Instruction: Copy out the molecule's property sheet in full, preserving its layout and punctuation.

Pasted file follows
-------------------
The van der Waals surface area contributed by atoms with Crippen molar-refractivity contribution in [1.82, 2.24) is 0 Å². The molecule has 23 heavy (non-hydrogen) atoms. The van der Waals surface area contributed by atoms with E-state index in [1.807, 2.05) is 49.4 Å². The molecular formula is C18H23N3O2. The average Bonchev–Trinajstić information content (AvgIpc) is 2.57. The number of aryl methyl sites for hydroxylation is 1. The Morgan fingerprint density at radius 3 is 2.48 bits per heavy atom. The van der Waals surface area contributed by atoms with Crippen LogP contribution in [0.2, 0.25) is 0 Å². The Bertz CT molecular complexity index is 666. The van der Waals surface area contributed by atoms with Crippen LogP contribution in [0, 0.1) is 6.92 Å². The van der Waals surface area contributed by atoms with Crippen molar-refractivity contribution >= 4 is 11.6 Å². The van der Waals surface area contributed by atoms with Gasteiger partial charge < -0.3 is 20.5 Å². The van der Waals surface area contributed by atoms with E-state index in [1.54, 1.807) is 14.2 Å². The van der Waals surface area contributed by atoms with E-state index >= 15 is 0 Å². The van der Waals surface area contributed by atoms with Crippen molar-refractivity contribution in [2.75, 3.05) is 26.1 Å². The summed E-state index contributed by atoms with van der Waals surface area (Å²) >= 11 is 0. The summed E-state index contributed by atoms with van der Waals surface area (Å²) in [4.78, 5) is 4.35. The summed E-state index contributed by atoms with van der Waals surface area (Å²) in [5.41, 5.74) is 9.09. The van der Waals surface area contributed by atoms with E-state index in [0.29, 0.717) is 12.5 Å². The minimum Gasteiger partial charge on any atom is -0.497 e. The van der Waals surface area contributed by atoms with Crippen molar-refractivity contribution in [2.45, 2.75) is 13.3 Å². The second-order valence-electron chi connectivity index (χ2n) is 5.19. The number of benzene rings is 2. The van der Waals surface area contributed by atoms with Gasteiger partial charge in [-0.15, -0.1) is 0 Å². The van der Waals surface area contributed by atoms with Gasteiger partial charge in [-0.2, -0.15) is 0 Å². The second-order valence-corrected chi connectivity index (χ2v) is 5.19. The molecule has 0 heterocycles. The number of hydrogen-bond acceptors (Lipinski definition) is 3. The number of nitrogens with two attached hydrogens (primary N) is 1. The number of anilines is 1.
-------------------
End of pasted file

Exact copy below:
The van der Waals surface area contributed by atoms with Crippen molar-refractivity contribution in [1.82, 2.24) is 0 Å². The molecule has 23 heavy (non-hydrogen) atoms. The van der Waals surface area contributed by atoms with E-state index in [1.807, 2.05) is 49.4 Å². The molecular formula is C18H23N3O2. The average Bonchev–Trinajstić information content (AvgIpc) is 2.57. The number of aryl methyl sites for hydroxylation is 1. The Morgan fingerprint density at radius 3 is 2.48 bits per heavy atom. The van der Waals surface area contributed by atoms with Crippen LogP contribution in [0.2, 0.25) is 0 Å². The Bertz CT molecular complexity index is 666. The van der Waals surface area contributed by atoms with Crippen LogP contribution in [0, 0.1) is 6.92 Å². The van der Waals surface area contributed by atoms with Crippen molar-refractivity contribution >= 4 is 11.6 Å². The van der Waals surface area contributed by atoms with Gasteiger partial charge < -0.3 is 20.5 Å². The van der Waals surface area contributed by atoms with E-state index in [1.54, 1.807) is 14.2 Å². The van der Waals surface area contributed by atoms with E-state index >= 15 is 0 Å². The van der Waals surface area contributed by atoms with Crippen molar-refractivity contribution in [2.75, 3.05) is 26.1 Å². The summed E-state index contributed by atoms with van der Waals surface area (Å²) >= 11 is 0. The summed E-state index contributed by atoms with van der Waals surface area (Å²) in [4.78, 5) is 4.35. The summed E-state index contributed by atoms with van der Waals surface area (Å²) in [5.41, 5.74) is 9.09. The van der Waals surface area contributed by atoms with E-state index in [0.29, 0.717) is 12.5 Å². The minimum Gasteiger partial charge on any atom is -0.497 e. The van der Waals surface area contributed by atoms with Crippen molar-refractivity contribution in [2.45, 2.75) is 13.3 Å². The second-order valence-electron chi connectivity index (χ2n) is 5.19. The number of benzene rings is 2. The van der Waals surface area contributed by atoms with Gasteiger partial charge in [-0.15, -0.1) is 0 Å². The van der Waals surface area contributed by atoms with Gasteiger partial charge in [-0.2, -0.15) is 0 Å². The second-order valence-corrected chi connectivity index (χ2v) is 5.19. The molecule has 0 heterocycles. The number of hydrogen-bond acceptors (Lipinski definition) is 3. The number of nitrogens with two attached hydrogens (primary N) is 1. The number of anilines is 1.